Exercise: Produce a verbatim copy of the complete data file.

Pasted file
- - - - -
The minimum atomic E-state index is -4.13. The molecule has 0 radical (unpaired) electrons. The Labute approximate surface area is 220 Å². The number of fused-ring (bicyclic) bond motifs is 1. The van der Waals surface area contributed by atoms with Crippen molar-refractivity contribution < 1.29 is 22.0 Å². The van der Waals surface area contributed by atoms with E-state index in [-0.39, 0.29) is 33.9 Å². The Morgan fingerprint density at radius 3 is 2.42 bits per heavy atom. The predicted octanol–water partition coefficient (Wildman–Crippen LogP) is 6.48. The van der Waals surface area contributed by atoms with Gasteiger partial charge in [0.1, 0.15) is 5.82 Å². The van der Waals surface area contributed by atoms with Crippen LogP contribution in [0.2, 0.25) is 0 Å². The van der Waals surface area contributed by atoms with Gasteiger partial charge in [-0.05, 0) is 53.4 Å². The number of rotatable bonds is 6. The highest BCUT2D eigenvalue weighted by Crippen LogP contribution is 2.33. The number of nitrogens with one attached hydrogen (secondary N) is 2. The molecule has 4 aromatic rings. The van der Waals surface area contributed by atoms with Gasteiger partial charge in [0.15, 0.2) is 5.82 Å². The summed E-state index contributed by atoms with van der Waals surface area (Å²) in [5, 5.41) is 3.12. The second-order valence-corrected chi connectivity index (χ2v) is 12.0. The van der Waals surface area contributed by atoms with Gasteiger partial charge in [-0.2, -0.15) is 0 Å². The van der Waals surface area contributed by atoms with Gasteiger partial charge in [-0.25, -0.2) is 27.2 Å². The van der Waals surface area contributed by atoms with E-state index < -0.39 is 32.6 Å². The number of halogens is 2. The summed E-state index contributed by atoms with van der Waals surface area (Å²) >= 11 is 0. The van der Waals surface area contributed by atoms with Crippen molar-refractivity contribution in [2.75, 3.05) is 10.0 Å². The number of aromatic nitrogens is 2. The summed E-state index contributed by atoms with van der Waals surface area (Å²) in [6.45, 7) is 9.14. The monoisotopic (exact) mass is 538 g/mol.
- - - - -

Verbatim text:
The minimum atomic E-state index is -4.13. The molecule has 0 radical (unpaired) electrons. The Labute approximate surface area is 220 Å². The number of fused-ring (bicyclic) bond motifs is 1. The van der Waals surface area contributed by atoms with Crippen molar-refractivity contribution < 1.29 is 22.0 Å². The van der Waals surface area contributed by atoms with E-state index in [-0.39, 0.29) is 33.9 Å². The Morgan fingerprint density at radius 3 is 2.42 bits per heavy atom. The predicted octanol–water partition coefficient (Wildman–Crippen LogP) is 6.48. The van der Waals surface area contributed by atoms with Gasteiger partial charge in [0.1, 0.15) is 5.82 Å². The van der Waals surface area contributed by atoms with Crippen LogP contribution in [0.2, 0.25) is 0 Å². The van der Waals surface area contributed by atoms with Gasteiger partial charge in [-0.05, 0) is 53.4 Å². The number of rotatable bonds is 6. The highest BCUT2D eigenvalue weighted by Crippen LogP contribution is 2.33. The number of nitrogens with one attached hydrogen (secondary N) is 2. The molecule has 4 aromatic rings. The van der Waals surface area contributed by atoms with Gasteiger partial charge in [0.15, 0.2) is 5.82 Å². The summed E-state index contributed by atoms with van der Waals surface area (Å²) in [5, 5.41) is 3.12. The second-order valence-corrected chi connectivity index (χ2v) is 12.0. The van der Waals surface area contributed by atoms with Gasteiger partial charge in [-0.2, -0.15) is 0 Å². The van der Waals surface area contributed by atoms with Gasteiger partial charge in [-0.25, -0.2) is 27.2 Å². The van der Waals surface area contributed by atoms with E-state index < -0.39 is 32.6 Å². The number of halogens is 2. The summed E-state index contributed by atoms with van der Waals surface area (Å²) >= 11 is 0. The van der Waals surface area contributed by atoms with Crippen molar-refractivity contribution in [2.75, 3.05) is 10.0 Å². The number of aromatic nitrogens is 2. The summed E-state index contributed by atoms with van der Waals surface area (Å²) in [6.45, 7) is 9.14. The monoisotopic (exact) mass is 538 g/mol.